Posted by Tropical Twister under Articles , FOR SALE , My Spinning Wheels , Spinning 
No Comments 

ebay 2

eBay 4

 

 

 

 

 

 

 

 

 

 

 

 

 

German eBay import arrives in disarray but after some time on the workbench and some TLC, it has been put to work as a functional spinning wheel.

I saw this lovely vintage Tyrolean Spinning Wheel on German eBay. (Seller photos above.)  I loved the graceful hardwood turnings.  It appeared in-tact; I bid accordingly and won the auction.  But was shocked when the wheel finally arrived and I opened the box.  It looked like the wheel had been dumped in a box and shipped with hardly a bit of packing materials.  It was a jumble of broken pieces.  The photo below was taken right after opening the box (you can see the missing foot).  The packing material you see is all that had been provided for trans-ocean voyage.

 

1

 

 

 

 

 

 

 

 

 

 

 

The photo below is of the wheel as I attempted to re-assemble it.  One of the uprights that holds up the wheel, a foot and the distaff are broken off.

 

wheel damage & mountains 075

 

 

 

 

 

 

 

 

 

When I contacted the seller and confronted him with the damage (most of it old as evidenced by residual glue and not the result of poor packing), he acknowledged sawing off the distaff to fit the wheel in the shipping box but sarcastically inquired, “don’t they have glue in the US?” Ugh! My DH (dear husband) went about making proper repairs.  He drilled holes then pegged and glued the separated pieces and pegged the distaff.  I added bamboo “pins” to hold down the wheel.  Then I drenched the thirsty wood with a combination of bee’s wax and orange oil.

 

Tyrolean Spinning Wheel 046

 

 

 

 

 

 

 

 

 

 

 

 

The wheel was beautifully turned by a master craftsman. Sadly, the builder appears to have had little experience with spinning wheels. The tension knob on the front of the table at first glance appears to be a screw which would move the maiden forward and back to create tension on the drive band. Instead of a spiral pattern of turns, the “screw” is a row of concentric circles. It doesn’t adjust. But, the weight of the maiden alone seems to create enough drag that the wheels spin with plenty of draw. The footman crosses in front of the spinner but to maintain proper alignment, the wheel can not be reversed. The wheel was constructed with apparent purpose to slant. But instead of slanting toward the spinner, it slants away, confounding treadling action.   Despite all the reasons it shouldn’t, the wheel spins and yarn it makes.  Lovely example of a Tyrolean Spinning Wheel.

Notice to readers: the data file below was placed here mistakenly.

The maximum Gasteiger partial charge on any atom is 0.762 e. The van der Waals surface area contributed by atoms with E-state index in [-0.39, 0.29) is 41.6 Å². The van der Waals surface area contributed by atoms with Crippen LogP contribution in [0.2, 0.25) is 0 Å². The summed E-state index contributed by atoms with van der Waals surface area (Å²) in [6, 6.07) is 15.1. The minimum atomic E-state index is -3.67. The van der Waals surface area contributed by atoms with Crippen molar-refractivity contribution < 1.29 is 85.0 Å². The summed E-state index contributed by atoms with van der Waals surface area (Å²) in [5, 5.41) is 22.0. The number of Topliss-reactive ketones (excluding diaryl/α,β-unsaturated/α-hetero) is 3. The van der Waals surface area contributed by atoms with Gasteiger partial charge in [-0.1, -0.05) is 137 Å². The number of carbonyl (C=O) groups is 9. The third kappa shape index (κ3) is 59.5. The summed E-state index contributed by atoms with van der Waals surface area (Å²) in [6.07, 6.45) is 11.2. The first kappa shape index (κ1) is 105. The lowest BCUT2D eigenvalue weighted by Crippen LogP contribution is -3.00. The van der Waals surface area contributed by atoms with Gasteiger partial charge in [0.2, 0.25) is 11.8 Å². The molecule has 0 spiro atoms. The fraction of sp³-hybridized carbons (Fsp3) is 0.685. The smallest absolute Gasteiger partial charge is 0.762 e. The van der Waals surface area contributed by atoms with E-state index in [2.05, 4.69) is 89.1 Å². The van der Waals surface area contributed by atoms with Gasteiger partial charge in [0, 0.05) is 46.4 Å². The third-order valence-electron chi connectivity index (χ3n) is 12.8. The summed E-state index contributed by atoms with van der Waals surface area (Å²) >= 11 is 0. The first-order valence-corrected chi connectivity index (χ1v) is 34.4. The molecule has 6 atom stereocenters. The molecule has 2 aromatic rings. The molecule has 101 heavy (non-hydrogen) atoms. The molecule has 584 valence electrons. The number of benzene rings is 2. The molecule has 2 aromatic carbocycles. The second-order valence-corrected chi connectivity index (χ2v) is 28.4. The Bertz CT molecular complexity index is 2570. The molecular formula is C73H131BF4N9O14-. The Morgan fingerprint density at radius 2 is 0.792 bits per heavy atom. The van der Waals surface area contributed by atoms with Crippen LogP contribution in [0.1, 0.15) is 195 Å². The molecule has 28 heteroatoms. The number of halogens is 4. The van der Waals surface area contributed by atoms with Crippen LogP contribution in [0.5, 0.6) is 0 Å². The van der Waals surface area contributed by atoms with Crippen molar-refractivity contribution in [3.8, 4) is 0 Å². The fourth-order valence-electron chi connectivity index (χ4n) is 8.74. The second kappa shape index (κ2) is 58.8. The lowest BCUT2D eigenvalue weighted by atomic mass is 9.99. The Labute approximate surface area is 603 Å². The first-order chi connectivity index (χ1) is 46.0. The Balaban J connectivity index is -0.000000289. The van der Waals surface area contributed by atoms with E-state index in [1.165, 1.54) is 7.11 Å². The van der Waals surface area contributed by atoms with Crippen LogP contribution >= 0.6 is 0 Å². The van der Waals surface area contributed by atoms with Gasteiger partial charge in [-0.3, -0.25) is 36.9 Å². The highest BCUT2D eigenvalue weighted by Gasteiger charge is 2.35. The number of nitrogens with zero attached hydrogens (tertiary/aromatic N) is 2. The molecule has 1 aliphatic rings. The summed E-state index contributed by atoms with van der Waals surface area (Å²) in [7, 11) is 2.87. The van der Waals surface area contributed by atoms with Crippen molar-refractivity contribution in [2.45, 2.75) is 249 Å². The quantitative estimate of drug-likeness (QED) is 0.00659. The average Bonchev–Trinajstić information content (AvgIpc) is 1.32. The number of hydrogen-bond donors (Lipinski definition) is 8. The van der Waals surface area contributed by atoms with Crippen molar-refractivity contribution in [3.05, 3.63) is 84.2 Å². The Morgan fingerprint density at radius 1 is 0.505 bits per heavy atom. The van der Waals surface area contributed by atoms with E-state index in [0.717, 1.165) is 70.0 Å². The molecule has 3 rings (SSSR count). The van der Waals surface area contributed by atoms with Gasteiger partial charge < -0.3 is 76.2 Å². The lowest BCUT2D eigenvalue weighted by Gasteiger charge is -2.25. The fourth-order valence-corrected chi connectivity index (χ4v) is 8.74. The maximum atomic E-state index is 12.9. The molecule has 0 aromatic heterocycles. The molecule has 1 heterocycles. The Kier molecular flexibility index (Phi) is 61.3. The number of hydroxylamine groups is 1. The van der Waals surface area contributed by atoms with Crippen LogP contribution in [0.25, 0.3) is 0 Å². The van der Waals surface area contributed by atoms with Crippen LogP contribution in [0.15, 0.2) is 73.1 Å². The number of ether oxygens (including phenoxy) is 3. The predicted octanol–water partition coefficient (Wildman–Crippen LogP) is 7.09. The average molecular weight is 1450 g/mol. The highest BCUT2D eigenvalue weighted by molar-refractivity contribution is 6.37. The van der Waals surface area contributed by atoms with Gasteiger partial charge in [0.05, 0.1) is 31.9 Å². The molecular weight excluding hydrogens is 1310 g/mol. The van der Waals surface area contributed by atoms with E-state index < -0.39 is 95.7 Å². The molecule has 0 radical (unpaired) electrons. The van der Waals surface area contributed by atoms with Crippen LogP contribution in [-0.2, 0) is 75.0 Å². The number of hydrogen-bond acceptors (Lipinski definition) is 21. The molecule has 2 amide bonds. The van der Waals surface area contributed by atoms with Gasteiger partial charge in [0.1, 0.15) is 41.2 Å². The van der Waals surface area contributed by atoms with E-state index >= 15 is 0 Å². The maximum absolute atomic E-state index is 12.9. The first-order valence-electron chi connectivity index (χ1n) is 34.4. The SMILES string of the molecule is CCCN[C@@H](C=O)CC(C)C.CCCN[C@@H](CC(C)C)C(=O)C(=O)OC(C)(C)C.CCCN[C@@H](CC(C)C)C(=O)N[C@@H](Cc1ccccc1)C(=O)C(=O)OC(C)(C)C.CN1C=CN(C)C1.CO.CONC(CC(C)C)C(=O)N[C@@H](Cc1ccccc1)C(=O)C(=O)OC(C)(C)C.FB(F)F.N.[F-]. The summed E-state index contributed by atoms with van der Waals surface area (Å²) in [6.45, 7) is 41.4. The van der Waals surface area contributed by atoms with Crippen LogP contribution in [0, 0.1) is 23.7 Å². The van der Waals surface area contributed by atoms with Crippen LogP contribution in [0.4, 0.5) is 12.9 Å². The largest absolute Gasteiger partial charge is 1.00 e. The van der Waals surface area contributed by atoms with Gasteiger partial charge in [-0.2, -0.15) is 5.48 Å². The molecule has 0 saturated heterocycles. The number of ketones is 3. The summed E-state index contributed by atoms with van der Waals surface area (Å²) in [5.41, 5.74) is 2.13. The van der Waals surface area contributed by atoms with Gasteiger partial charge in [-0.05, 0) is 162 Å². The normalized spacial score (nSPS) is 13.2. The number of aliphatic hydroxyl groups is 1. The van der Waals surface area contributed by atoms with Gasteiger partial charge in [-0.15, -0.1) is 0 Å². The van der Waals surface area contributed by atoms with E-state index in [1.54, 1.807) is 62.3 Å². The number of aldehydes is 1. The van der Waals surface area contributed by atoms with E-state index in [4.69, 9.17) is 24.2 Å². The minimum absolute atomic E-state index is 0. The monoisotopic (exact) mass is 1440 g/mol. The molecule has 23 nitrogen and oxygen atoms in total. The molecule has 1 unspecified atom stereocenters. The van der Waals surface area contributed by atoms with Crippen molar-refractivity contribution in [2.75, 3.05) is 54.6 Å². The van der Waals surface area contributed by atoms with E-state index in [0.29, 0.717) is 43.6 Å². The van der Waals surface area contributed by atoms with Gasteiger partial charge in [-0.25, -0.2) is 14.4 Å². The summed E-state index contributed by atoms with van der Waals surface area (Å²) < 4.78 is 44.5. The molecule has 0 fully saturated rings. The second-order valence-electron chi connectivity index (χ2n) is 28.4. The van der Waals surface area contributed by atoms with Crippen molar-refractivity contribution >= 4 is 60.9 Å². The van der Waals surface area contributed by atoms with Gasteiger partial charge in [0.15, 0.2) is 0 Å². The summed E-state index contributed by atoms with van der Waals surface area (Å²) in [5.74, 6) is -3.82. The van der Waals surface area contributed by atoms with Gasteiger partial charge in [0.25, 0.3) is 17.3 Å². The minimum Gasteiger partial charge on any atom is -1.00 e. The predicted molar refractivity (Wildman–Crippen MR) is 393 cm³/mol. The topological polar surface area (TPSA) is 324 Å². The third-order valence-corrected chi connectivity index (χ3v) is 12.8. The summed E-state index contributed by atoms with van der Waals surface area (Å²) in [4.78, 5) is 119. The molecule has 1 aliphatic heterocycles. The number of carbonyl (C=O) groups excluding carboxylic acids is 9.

Tyrolean Spinning Wheel is for Sale.  CLICK HERE

 

One-of-a-kind Spinning Wheels

Posted by Tropical Twister under Articles , My Spinning Wheels , Spinning , Techniques 
No Comments 

I am writing an article for Fall 2014 Spin-Off Magazine on One-of-a-Kind spinning wheels. I am soliciting photos. I am posting a guide for photo taking and a photo release which need to be returned with any photos.

CLICK HERE FOR PHOTO GUIDELINES

CLICK HERE FOR PHOTO RELEASE

The wheel below is a OOAK spinning wheel I created from a foot powered dental drill and an antique Victorian door knob and back plates.

Foot Powered Dental Drill Spinning Wheel

CLICK HERE to see Foot Powered Dental Drill Spinning Wheel Video.

 

Debbi by C. Norman Hicks

Posted by Tropical Twister under Articles , My Spinning Wheels , Spinning , Techniques 
No Comments 

Debbi spinning wheel front

“Debbi”, 1980′s solid brass wheeled spinning wheel from builder C. Norman Hicks rescued from a storeage unit in California has made it’s way to Florida.  Solid oak castle wheel has scotch tension and inovative system for tensioning.